The Recreation Vehicle Industry Association (RVIA) estimates that almost 10 million households own some type of RV. The 430,000 purchased in the U.S. last year (and the range of prices for new RVs) include:

282,000 travel trailers: From retro teardrop models that accommodate two people to sleek 35-footers, these are still the most popular rigs. Travel trailers range in price from $5,000-$70,000.

80,400 fifth-wheel trailers: Spacious “fivers,” which look like split-levels hitched to the beds of pickup trucks, tend to stay at a site while the truck explores. Fifth wheels range in price from $20,000-$100,000+.

Think about the size of your rig and mobility. Pictured above fifth wheel trailer at On-Ur-Wa RV Park ar Onawa, Iowa. © Rex Vogel, all rights reserved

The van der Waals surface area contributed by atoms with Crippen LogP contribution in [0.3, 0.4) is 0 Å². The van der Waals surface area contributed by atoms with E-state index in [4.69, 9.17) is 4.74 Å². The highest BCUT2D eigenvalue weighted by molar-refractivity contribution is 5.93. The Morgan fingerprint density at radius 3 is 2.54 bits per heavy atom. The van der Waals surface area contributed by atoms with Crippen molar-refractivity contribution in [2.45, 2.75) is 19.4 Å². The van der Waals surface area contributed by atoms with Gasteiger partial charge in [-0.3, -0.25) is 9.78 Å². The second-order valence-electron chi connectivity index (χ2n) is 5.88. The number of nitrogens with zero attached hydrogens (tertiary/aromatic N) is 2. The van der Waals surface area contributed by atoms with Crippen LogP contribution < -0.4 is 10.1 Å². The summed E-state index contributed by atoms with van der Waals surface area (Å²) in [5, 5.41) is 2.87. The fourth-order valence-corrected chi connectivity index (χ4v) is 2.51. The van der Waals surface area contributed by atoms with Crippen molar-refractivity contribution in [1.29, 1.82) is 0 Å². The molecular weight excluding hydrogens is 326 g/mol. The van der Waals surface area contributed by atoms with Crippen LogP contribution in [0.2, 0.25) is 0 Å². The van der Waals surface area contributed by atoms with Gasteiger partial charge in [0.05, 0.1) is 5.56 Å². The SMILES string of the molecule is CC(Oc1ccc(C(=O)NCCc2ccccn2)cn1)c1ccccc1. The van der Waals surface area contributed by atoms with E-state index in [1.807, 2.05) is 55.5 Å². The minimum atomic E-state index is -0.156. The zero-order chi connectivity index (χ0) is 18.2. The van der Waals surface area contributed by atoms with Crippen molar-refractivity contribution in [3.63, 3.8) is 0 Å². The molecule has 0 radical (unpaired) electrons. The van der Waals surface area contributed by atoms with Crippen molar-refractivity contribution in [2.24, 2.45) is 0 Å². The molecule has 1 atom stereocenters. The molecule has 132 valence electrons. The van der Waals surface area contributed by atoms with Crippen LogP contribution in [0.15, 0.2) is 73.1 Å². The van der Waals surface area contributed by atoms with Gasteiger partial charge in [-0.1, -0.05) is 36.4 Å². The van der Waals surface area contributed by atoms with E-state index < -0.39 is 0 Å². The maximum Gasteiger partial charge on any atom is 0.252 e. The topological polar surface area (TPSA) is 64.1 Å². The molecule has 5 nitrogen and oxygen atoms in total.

Think about the size of your rig and mobility. Pictured above fifth wheel trailer at On-Ur-Wa RV Park ar Onawa, Iowa. © Rex Vogel, all rights reserved

28,000 Class C motorhomes: With the characteristic sleeping compartment over the cab, this boxy option is reminiscent of a U-Haul—but more fun. Class C motorhomes range in price from $50,000-$100,000+.

22,700 Class A motorhomes: Typically built on a truck or highway bus chassis, these truly are homes on wheels. Class A motorhomes are available in gas-powered models and diesel pushers and range in price from $100,000-$1 million+.

4,100 Class B camper vans: The most nimble iteration of the RV, they are best suited for one or two people. Class B motorhomes range in price from $50,000-$140,000.